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It can be tempting to keep using those old ski goggles, but the truth is, upgrading your mountain eyewear can make a big difference. Bad goggles — whether foggy, too bright or too bulky — can become dangerous and dampen your performance. The best ski goggles, on the other hand, let you safely shred your hardest with protection against glare, snow, wind and lens fog.
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If you haven’t shopped for ski goggles in a while, you’re in luck. The best ski goggles are now very advanced, boasting incredible visibility, interchangeable lenses and anti-fog technology. Plus, unlike some mountain gear, high-end ski goggles can be appreciated by everyone, whether you’re a beginner or a pro.
The only downside with all the advancements in ski goggle tech is that it can be hard to choose the right pair. To help protect your eyes on the slopes, we’ve rounded up some of the best ski goggles that you can order online.
How to Choose the Best Ski Goggles
Although not as technical as skis or ski boots, there are still a few things to know about ski goggles before pulling the trigger on a new pair. Here’s what to look for while shopping for the best ski googles online.
Lens: Instead of simply reducing light, the best ski goggles enhance detail, reduce glare and protect against harmful UV rays. In other words, you want ski goggles that reduce light while still letting you see everything as you fly down the mountain.
Shape: The shape of ski goggles dictates their field of view, or how much you can actually see while they’re on, which is something every goggle strives to increase. In general, the best ski goggles are tall and wide with little frame to speak of.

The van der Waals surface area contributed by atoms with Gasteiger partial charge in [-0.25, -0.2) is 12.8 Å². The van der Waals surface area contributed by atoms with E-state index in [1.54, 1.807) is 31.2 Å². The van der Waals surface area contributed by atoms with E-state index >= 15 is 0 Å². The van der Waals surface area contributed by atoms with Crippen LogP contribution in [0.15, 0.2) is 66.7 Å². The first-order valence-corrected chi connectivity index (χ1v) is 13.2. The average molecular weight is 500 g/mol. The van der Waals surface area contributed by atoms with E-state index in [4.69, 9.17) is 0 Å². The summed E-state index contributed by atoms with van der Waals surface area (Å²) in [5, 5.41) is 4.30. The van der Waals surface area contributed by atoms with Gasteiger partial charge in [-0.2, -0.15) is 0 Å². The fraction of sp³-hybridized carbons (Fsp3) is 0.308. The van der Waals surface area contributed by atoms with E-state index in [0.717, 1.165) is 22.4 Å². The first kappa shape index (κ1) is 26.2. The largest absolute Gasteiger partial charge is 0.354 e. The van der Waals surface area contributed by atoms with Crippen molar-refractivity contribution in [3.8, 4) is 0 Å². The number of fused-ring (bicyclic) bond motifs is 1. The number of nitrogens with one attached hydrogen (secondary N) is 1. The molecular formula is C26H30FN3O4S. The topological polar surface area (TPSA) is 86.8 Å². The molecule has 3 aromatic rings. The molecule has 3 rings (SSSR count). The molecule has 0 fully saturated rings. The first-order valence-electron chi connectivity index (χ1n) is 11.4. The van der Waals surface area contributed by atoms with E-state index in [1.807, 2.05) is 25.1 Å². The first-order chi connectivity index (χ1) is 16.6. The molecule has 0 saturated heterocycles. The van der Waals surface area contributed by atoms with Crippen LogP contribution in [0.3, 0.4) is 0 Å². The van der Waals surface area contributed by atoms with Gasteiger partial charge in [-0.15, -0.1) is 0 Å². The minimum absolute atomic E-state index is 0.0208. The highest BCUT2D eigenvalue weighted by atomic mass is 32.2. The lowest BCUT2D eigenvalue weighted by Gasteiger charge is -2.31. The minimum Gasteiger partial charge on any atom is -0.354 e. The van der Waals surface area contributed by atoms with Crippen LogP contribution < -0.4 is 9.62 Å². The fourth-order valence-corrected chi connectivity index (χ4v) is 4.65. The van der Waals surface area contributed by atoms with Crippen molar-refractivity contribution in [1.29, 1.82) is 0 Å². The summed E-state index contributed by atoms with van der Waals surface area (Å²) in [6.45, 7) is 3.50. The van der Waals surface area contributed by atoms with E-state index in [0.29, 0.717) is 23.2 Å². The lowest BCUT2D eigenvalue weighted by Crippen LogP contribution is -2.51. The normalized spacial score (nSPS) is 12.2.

Fit and Comfort: They’ll likely be on your face for hours at a time, so comfort is a top priority with ski goggles. Check for ample padding, a flexible frame, a soft yet sturdy strap and a lightweight build. Also, if you wear glasses, make sure they’ll fit over your specs (in a pair of goggles’ description, this might be noted as “OTG” for “over-the-glasses”).
Some brands also offer slightly smaller women’s goggles, which is helpful if you have a small head or face, but overall ski goggles are a unisex product.
Anti-Fogging: Goggle fog is one of the more annoying inconveniences on the mountain. But it’s easily prevented. The best anti-fog ski goggles use lens treatments and/or venting systems to keep your lenses clear — even through sweaty runs and backcountry treks. Most high-end goggles have some tech in place to prevent fog, but some do it better than others.
Lens Changing: Being able to quickly switch lenses is a big plus for most skiers and snowboarders, especially if your mountain is prone to weather changes. Some modern ski goggles take this very seriously with lens-changing systems that let you swap lenses quickly, sometimes without taking off your goggles.
What Are the Best Ski Goggles?
There are a lot of ski goggles out there, but we think these lead the pack. From crystal-clear Oakleys to quick-change goggles from Anon, read on for the best ski goggles to buy right now.
1. Smith 4D Mag
These Smith 4D Mag goggles are hard to top. The comfortable frame all but disappears from your vision, in part thanks to a unique curve at the bottom of the lens. Called BirdsEye Vision, this curved lower lens creates a significant increase in your vertical field of view (which is great for looking downhill). You also get Smith’s ChromaPop lens technology which reduces light while increasing detail. If you want to swap lenses, that’s easy too with a quick-change lens system and ten different ChromaPop lenses to choose from (you’ll need to buy these separately).
To prevent fogging, the 4D Mags feature a hydrophilic, micro-etched surface that absorbs and disperses moisture. This etching is smart, as some anti-fog treatments can be wiped off over time. Yes, the 4D Mags are on the pricey side, but we think they’re worth it.